Join the scrapbooking craze with an unlikely quartet of adopted sisters! Everybody's surprised when headstrong Tandy Sinclair---a successful attorney in Orlando, Florida---returns home to Stars Hill, Tennessee, for an extended visit. But she isn't prepared for a tempting new business opportunity, a rekindled romance, and a fresh understanding of God's will. 320 pages, softcover from B&H.
Sisters, Inkmarks the first in a series of novels written by, for, and about scrapbookers. At the center of the creativity and humor are four unlikely young adult sisters, each separately adopted during early childhood into the loving home of Marilyn and Jack Sinclair.
Ten years after their mother Marilyn has died, the multi-racial Sinclair sisters (Meg, Kendra, Tandy, and Joy) still return to her converted attic scrapping studio in the small town of Stars Hill, Tennessee, to encourage each other through life’s highs and lows.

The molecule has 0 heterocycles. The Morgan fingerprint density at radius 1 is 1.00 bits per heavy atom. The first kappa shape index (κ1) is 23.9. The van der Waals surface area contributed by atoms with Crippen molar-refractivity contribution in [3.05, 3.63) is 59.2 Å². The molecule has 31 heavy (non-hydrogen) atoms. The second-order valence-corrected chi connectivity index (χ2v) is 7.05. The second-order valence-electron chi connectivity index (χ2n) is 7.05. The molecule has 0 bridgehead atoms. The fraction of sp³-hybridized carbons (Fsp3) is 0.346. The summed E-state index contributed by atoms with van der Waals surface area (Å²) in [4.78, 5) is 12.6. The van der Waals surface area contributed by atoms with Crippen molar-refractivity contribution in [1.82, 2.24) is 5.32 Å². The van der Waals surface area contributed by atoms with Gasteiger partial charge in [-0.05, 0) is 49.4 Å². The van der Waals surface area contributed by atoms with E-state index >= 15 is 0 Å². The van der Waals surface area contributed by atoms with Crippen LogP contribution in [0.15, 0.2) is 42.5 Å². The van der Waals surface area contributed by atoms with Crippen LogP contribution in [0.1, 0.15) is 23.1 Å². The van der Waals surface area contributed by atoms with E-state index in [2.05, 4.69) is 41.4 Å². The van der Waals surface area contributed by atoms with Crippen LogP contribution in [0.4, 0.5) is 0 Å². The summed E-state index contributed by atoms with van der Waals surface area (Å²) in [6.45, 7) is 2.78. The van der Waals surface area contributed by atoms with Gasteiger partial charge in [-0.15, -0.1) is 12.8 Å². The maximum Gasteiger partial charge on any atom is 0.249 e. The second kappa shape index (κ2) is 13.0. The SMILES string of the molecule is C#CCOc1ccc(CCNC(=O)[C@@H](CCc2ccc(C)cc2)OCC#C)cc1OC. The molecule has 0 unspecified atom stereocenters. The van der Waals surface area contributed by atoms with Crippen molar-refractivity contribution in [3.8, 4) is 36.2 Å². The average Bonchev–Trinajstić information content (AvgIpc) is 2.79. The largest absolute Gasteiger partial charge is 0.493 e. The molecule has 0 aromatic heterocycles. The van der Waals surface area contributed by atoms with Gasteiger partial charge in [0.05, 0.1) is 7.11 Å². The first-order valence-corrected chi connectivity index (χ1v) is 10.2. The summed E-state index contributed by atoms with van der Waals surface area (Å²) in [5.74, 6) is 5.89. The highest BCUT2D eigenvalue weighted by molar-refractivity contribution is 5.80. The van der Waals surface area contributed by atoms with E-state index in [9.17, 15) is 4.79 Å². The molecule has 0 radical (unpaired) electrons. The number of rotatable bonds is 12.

Book one spotlights headstrong Tandy, a successful yet haunted attorney now living back in Orlando where she spent the first eight years of her life on the streets as a junkie’s kid. When a suddenly enforced leave of absence at work leads her to an extended visit with her sisters in Stars Hill, a business oppor­tunity, rekindled romance, and fresh understanding of God’s will soon follow.
"What more can any woman want? Sisters, Ink weaves the love of sisters, the fun of scrapbooking, and a romance as sugary and tingling as Sweet Home Alabama. A must read for those who love southern fiction."--DiAnn Mills, author of
Leather and Lace and When the Nile Runs Red
"Fun . . . funny . . . fantastic! Rebeca Seitz has brought together scrapbooking and sisterhood in a lively romp, with a love for going home again."--Eva Marie Everson, coauthor of The Potluck Club series
Rebeca Seitz is the author of Prints Charming and the founder and president of Glass Road Public Relations, a company dedicated solely to representing novelists who write from a Christian worldview. She has previously worked with authors including Ted Dekker, Frank Peretti, Robin Jones Gunn, and Brandilyn Collins. Seitz lives with her husband and son in Fulton, Kentucky.